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Cast Out The Sinners? But Which Ones?

Thumbnail image for Wilson Portrait1.jpgWill the National Museum of Ireland have to take down this 1917 John Singer Sargent portrait of Woodrow Wilson now that the 28th President of the United States’ racist past has been put into the spotlight?

There is no doubt that Wilson did bad things to good people for the worst of reasons, but I am having trouble establishing a principle that will govern future cases of this type. What do we do about the fact that Eleazar Wheelock owned slaves (quartered near the site of Thornton Hall); and that Ernest Martin Hopkins and probably more than a few other Dartmouth Presidents were openly anti-Semitic?

Clearly someone revealed to have been a supporter of the Nazi Party would have no place having a named building or statue on our campuses, but how do we rank sins such that a person becomes non grata in the iconography of academia?

Plagiarism is a grave transgression among scholars, yet we just celebrated Martin Luther King’s life for an entire week despite the fact that he copied other researchers’ work without attribution in his Ph.D. dissertation. And King’s documented fondness for the sexual attentions of women not his wife rivaled the philandering of Bill Clinton.

The destructive power of dynamite has killed more people than perhaps any other invention, while doing much good in mining and excavation. What to do about the prizes awarded in the name of TNT’s inventor: Alfred Nobel?

The English are facing the same problem with regard to Cecil Rhodes’ statue at Oriel College at Oxford (though nobody is being asked to give back their Rhodes Scholarship money). Oxford’s elected chancellor, Lord Patten, a former governor of Hong Kong, has ably summed up the problem:

Our cities are full of buildings that were built with the proceeds of activities, the slave trade and so on, which would nowadays be regarded as completely unacceptable. The building on which the statue stands was put up with Rhodes money. So do you knock the building down? … What do you about other colleges which may have been founded by somebody who killed three of his wives? I mean, what do you do about our history? Any views that Cecil Rhodes had about the British empire, about race, were common to his time.

If people at a university aren’t prepared to demonstrate the sort of generosity of spirit which Nelson Mandela showed towards Rhodes and towards history, if they’re not prepared to embrace all those values which are contained in the most important book for any undergraduate, Karl Popper’s Open Society … then maybe they should think about being educated elsewhere.

In an Oxford Union debate, Professor Nigel Biggar made a similar argument:

If Rhodes must fall, so must Churchill, whose views on empire and race were similar. And so probably must Abraham Lincoln. While Lincoln liberated African-American slaves, he doubted they could be integrated into white society and favoured their separate development — their apartheid — in an African colony. If we insist on our heroes being pure, then we aren’t going to have any. Last year the shine on Mahatma Gandhi’s halo came off, when we learned of his view that Indians were culturally superior to black Africans. Should this blot out all his remarkable achievements? I think not.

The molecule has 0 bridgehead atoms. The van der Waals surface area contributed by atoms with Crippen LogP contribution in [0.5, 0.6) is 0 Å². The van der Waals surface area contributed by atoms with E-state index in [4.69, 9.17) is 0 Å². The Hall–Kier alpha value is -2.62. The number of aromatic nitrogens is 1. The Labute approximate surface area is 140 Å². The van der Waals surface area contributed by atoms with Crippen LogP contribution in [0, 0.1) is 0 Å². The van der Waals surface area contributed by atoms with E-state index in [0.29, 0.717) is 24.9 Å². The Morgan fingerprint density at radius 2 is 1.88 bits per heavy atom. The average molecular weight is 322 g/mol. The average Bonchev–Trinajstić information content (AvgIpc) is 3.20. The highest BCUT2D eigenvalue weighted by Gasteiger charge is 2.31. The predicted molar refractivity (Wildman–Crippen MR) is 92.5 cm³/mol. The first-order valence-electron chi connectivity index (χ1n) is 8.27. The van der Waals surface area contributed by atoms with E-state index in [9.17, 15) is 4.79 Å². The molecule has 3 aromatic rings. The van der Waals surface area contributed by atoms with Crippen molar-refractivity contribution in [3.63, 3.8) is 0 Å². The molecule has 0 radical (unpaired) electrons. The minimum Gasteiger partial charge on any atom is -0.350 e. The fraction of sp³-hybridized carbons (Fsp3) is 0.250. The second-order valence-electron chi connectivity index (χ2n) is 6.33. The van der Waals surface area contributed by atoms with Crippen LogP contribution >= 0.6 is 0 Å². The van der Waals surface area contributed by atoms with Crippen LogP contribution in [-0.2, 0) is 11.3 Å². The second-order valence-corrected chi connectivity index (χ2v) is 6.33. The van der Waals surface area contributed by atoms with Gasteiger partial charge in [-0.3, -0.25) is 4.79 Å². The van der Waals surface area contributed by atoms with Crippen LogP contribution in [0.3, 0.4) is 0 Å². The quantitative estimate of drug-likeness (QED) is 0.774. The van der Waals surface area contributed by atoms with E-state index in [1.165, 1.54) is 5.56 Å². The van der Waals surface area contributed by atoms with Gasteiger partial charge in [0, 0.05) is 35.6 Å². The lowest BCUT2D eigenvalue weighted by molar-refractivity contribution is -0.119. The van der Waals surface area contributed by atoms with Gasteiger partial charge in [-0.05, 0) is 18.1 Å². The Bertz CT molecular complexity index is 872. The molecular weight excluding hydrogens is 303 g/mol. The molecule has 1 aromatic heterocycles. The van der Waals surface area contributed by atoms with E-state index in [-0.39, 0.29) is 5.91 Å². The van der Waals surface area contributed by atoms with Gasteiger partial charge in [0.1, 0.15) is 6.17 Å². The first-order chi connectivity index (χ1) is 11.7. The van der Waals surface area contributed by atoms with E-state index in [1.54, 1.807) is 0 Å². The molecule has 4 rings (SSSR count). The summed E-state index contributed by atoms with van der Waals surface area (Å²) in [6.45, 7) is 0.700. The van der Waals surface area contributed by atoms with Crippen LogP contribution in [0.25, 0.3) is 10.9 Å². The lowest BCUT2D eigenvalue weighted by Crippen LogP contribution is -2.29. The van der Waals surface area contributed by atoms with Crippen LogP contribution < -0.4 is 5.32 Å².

The Chronicle of Higher Education also quoted remarks that Tony Abbott, a former Australian prime minister and Rhodes Scholar at Oxford made to The Independent:

It’s a pity that Rhodes was, in many respects, a man of his times. We can lament that he failed to oppose unjust features of his society while still celebrating the genius that led to the creation of the Rhodes Scholarships. Rhodes was not a campaigner against racism but many of the scholars who are his legacy have been.

Perhaps there is there no principle to be discerned here, beyond that the squeaky wheel gets the grease? The College regularly derided bored@baker for its random racist posts, yet b@b’s many anti-Semitic comments, perhaps the work of the same few fools, never received any public mention from Dean Ameer and her multitudinous staffers. Why not? Ameer’s Army certainly saw the posts, but I expect that there was no pressure from Jewish students to have them removed.

Can anyone help here? It seems hard to imagine that any building on Dartmouth’s campus is named after someone who has not sinned in some manner.

Addendum: The Sudikoff Laboratory, home of the CS department, was built with money donated by Jeffrey Sudikoff ‘78 — money that was earned in part as a result of egregious securities fraud and insider trading by Sudikoff, crimes for which he did jail time.

Addendum: A regular reader writes in:

Just a quick note to commend Thursday’s post on throwing stones at successful forebears who had the temerity to not live up to our contemporary moral expectations. (We will leave aside the fact how things gets defined morally today is a minefield in itself.)

When talking with enlightened students or adults who are quick to throw stones at those who came before us — on whose shoulders we are all standing, particularly at a place like Dartmouth — I simply ask these self-assured interlocutors one question:

“So, how are you doing living up to the moral standards of people 100 years from now? Or 200 years from now?”

The person usually sputters a little, then complains that he would be willing to consider aspiring to that, but we can only speculate as to what those loftier standards will be. And taking a quick glance back at the way these cultural shifts tend to go, what we guess people will prioritize 100 or 200 years from now will prove to be wildly far off the mark.

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